When I first met Josei Toda at a small gathering of Soka Gakkai members, he was 47, almost 30 years my senior. And yet he responded to my questions with unadorned directness and sincerity. Toda had resisted the militarist regime that stripped the Japanese people of their rights and freedoms, plunging the country into a war of invasion. As a result, he had endured persecutions and a two-year imprisonment. The words of a person who had suffered imprisonment for his convictions carried a special weight. I felt intuitively that I could trust him.
Toda was an educator with a profound love for the young. Puffing a cigarette, his talks would range freely across different subjects as he shared insights into life's more intractable problems.
He organized outdoor study sessions for young people in beautiful natural settings that helped us regain a sense of expansive vitality. I recall an occasion when, around a campfire by a river, we spoke with him late into the night about the things that concerned us: our relations with our parents, marriage, our lives and futures.
Toda had a deep faith and trust in young people. He saw in them possibilities they themselves could not imagine. In turn they were transformed by the confidence, courage and hope he instilled.
From my own experience, I am convinced that few things are more crucial to the healthy growth of children than encountering someone who truly believes in them. Studies suggest that young people who act violently often suffer from the feeling that no one is interested or cares. The problem behavior of children is a harsh reflection on the heartless egotism and apathy of adult society.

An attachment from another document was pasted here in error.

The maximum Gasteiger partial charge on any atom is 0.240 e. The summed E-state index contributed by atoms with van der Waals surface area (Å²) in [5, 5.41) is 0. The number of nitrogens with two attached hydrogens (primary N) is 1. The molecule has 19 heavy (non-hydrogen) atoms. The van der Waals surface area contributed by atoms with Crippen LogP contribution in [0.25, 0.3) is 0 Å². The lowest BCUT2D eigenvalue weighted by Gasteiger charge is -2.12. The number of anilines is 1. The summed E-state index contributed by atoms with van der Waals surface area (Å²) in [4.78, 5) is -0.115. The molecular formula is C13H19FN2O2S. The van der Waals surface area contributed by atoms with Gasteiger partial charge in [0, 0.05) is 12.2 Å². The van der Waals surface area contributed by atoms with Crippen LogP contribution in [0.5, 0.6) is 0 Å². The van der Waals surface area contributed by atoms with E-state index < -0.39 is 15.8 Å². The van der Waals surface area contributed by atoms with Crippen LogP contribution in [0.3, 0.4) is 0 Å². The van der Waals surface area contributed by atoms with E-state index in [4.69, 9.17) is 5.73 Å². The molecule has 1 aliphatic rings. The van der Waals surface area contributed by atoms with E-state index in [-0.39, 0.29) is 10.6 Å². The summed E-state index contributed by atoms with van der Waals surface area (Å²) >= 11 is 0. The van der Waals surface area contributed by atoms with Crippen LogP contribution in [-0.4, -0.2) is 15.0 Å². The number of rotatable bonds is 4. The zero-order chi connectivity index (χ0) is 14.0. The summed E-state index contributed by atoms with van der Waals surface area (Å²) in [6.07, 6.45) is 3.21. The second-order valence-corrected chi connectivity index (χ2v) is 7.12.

The Lotus Sutra includes the following parable.
There once was a man who had a rich friend. One day the man called on his friend who entertained him until, sated on wine, he fell asleep. The rich friend was called away on business. Before leaving, as a parting gift he sewed a priceless jewel into the hem of the sleeping man's garment. Knowing nothing of this, the man awoke and went about his business. Falling on hard times, he wandered the world in poverty. Years later, they met again. The rich man, astonished at his friend's condition, told him of the gift he had given him, and which he had possessed all along.
Each young person possesses a precious inner treasure of infinite worth. To remain unaware of this and stumble about in spiritual poverty is a tragic waste. In contrast, a person fully awakened to the jewel-like dignity of their own life is capable of truly respecting that treasure in others.
We all have opportunities, in our families and communities, to interact with young people. I hope adults will take the time and make the effort to listen attentively to the voices of the young. Such small acts of caring can help refresh and replenish a young heart. We should each strive to be a consistent source of warmth and spiritual nourishment.
While this may seem laborious and time-consuming, I am convinced that from such efforts--the resonance and trust that arise between one life and another--emerge people keenly sensitive to the sufferings of others, people capable of empathetic action on others' behalf. This is the first step toward building the values that will support a genuinely healthy society. These are the seeds of future hope we can plant today.